Close the Laptop

It could have been so simple. A short piece about our hobbies not needing to be extravagant. That’s all I wanted. I could have started with my girlfriend’s claim that she is “boring,” my own lack of eclectic interests, or even a rant about the afterlife not being an award ceremony. I had plenty of options.

Instead, I went down a rabbit hole for an hour. I thought about more possible intros. I chased down some old articles of mine about video games. Then, I read those articles, until…stop!

In one swift motion, I closed my laptop. “PAUSE.” It was time to hit the reset button. For the next few minutes, I just sat there. Breathing. Listening. Thinking. No music. No multimedia wonder-world inside a screen. Just me and my brain. Then, I opened my laptop again and started typing these words.

Closing the laptop has become one of my favorite reset rituals. For most of us, the computer is where everything happens. Therefore, the easiest way to take a break from everything is to shut down the computer. With modern laptops, it only takes the simple, one-second gesture of closing the lid. They even allow you to jump right back in as soon as you’re ready.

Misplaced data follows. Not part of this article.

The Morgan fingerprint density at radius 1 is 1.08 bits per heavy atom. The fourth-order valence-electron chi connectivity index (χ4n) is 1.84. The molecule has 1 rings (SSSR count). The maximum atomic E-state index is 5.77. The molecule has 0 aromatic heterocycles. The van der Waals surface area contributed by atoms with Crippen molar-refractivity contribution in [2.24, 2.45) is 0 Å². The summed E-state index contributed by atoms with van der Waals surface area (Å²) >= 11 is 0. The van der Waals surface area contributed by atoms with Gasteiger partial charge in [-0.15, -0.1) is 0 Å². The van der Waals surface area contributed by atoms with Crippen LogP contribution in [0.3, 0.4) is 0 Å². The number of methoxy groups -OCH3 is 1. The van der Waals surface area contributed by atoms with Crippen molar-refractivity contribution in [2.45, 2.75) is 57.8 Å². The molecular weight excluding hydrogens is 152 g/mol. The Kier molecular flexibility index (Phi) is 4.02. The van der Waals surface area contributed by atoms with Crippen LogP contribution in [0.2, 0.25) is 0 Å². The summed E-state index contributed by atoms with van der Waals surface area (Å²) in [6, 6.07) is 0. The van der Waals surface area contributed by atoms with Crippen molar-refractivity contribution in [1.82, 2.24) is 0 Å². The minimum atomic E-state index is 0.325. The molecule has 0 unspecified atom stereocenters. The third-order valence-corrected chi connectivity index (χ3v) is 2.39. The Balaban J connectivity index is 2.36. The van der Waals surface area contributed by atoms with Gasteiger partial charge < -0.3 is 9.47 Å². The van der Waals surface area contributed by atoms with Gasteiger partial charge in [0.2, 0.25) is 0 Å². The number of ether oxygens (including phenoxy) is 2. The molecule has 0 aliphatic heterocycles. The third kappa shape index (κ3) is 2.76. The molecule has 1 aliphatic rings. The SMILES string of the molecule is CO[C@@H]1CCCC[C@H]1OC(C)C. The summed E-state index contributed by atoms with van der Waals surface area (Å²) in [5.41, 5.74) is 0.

When the screen is on, so is the bombardment. Information comes at you fast. The result is often meandering. You try to surf the web’s waves, hoping to get where you’re trying to go — but the current might carry you away any minute. Sometimes, it’s easier to reload the game and start over than to look for a path through the jungle back to the beach.

Close the laptop. Close it deliberately, and close it often. Close it when you’re not sure you need to close it — as soon as you do, you’ll know it was still the right decision. Close the laptop after every completed task, and close it randomly throughout your day. With modern technology, it’s never a final goodbye nor a big disruption — only a break we need more often than we care to admit.